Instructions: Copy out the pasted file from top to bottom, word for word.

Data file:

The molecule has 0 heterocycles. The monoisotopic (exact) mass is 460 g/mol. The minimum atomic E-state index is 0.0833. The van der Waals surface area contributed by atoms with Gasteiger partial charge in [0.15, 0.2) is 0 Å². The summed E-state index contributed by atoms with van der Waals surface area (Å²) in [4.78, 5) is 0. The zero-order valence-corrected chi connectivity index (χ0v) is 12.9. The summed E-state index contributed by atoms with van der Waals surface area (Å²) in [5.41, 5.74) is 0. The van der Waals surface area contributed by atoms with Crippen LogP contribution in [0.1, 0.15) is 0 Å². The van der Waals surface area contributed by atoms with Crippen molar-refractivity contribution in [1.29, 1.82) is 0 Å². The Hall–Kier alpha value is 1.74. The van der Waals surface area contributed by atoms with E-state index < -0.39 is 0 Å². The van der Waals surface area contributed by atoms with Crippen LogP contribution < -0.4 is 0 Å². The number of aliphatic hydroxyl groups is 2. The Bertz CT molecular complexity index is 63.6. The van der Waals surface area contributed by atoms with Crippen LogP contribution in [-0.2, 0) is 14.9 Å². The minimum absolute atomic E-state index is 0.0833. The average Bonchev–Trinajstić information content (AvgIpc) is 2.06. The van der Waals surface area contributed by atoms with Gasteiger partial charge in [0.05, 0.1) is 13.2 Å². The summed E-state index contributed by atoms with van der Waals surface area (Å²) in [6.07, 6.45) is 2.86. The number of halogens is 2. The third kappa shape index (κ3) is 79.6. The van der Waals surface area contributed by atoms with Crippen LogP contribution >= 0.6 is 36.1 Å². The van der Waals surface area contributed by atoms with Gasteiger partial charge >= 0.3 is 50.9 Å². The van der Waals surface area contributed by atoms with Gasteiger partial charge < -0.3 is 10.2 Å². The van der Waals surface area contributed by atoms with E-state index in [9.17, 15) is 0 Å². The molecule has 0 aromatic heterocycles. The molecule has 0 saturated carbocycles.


The molecule has 0 heterocycles. The monoisotopic (exact) mass is 460 g/mol. The minimum atomic E-state index is 0.0833. The van der Waals surface area contributed by atoms with Gasteiger partial charge in [0.15, 0.2) is 0 Å². The summed E-state index contributed by atoms with van der Waals surface area (Å²) in [4.78, 5) is 0. The zero-order valence-corrected chi connectivity index (χ0v) is 12.9. The summed E-state index contributed by atoms with van der Waals surface area (Å²) in [5.41, 5.74) is 0. The van der Waals surface area contributed by atoms with Crippen LogP contribution in [0.1, 0.15) is 0 Å². The van der Waals surface area contributed by atoms with Crippen molar-refractivity contribution in [1.29, 1.82) is 0 Å². The Hall–Kier alpha value is 1.74. The van der Waals surface area contributed by atoms with E-state index < -0.39 is 0 Å². The van der Waals surface area contributed by atoms with Crippen LogP contribution < -0.4 is 0 Å². The number of aliphatic hydroxyl groups is 2. The Bertz CT molecular complexity index is 63.6. The van der Waals surface area contributed by atoms with Crippen LogP contribution in [-0.2, 0) is 14.9 Å². The minimum absolute atomic E-state index is 0.0833. The average Bonchev–Trinajstić information content (AvgIpc) is 2.06. The van der Waals surface area contributed by atoms with Gasteiger partial charge in [0.05, 0.1) is 13.2 Å². The summed E-state index contributed by atoms with van der Waals surface area (Å²) in [6.07, 6.45) is 2.86. The number of halogens is 2. The third kappa shape index (κ3) is 79.6. The van der Waals surface area contributed by atoms with Crippen LogP contribution >= 0.6 is 36.1 Å². The van der Waals surface area contributed by atoms with Gasteiger partial charge >= 0.3 is 50.9 Å². The van der Waals surface area contributed by atoms with Gasteiger partial charge < -0.3 is 10.2 Å². The van der Waals surface area contributed by atoms with E-state index in [9.17, 15) is 0 Å². The molecule has 0 aromatic heterocycles. The molecule has 0 saturated carbocycles.